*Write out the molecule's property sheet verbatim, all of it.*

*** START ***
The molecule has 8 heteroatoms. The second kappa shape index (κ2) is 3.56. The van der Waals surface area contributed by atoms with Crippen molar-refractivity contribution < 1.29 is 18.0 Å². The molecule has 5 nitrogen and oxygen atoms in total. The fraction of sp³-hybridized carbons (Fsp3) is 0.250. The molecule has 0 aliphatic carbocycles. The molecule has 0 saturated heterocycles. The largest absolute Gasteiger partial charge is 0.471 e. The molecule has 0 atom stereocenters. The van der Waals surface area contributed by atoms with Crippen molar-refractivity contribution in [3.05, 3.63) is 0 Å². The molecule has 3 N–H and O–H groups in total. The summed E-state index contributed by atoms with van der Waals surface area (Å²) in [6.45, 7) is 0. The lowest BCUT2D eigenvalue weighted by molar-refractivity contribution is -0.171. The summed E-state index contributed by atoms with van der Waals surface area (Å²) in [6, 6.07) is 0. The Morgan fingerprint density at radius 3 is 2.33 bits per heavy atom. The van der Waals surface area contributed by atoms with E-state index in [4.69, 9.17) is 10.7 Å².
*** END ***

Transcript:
The molecule has 8 heteroatoms. The second kappa shape index (κ2) is 3.56. The van der Waals surface area contributed by atoms with Crippen molar-refractivity contribution < 1.29 is 18.0 Å². The molecule has 5 nitrogen and oxygen atoms in total. The fraction of sp³-hybridized carbons (Fsp3) is 0.250. The molecule has 0 aliphatic carbocycles. The molecule has 0 saturated heterocycles. The largest absolute Gasteiger partial charge is 0.471 e. The molecule has 0 atom stereocenters. The van der Waals surface area contributed by atoms with Crippen molar-refractivity contribution in [3.05, 3.63) is 0 Å². The molecule has 3 N–H and O–H groups in total. The summed E-state index contributed by atoms with van der Waals surface area (Å²) in [6.45, 7) is 0. The lowest BCUT2D eigenvalue weighted by molar-refractivity contribution is -0.171. The summed E-state index contributed by atoms with van der Waals surface area (Å²) in [6, 6.07) is 0. The Morgan fingerprint density at radius 3 is 2.33 bits per heavy atom. The van der Waals surface area contributed by atoms with E-state index in [4.69, 9.17) is 10.7 Å².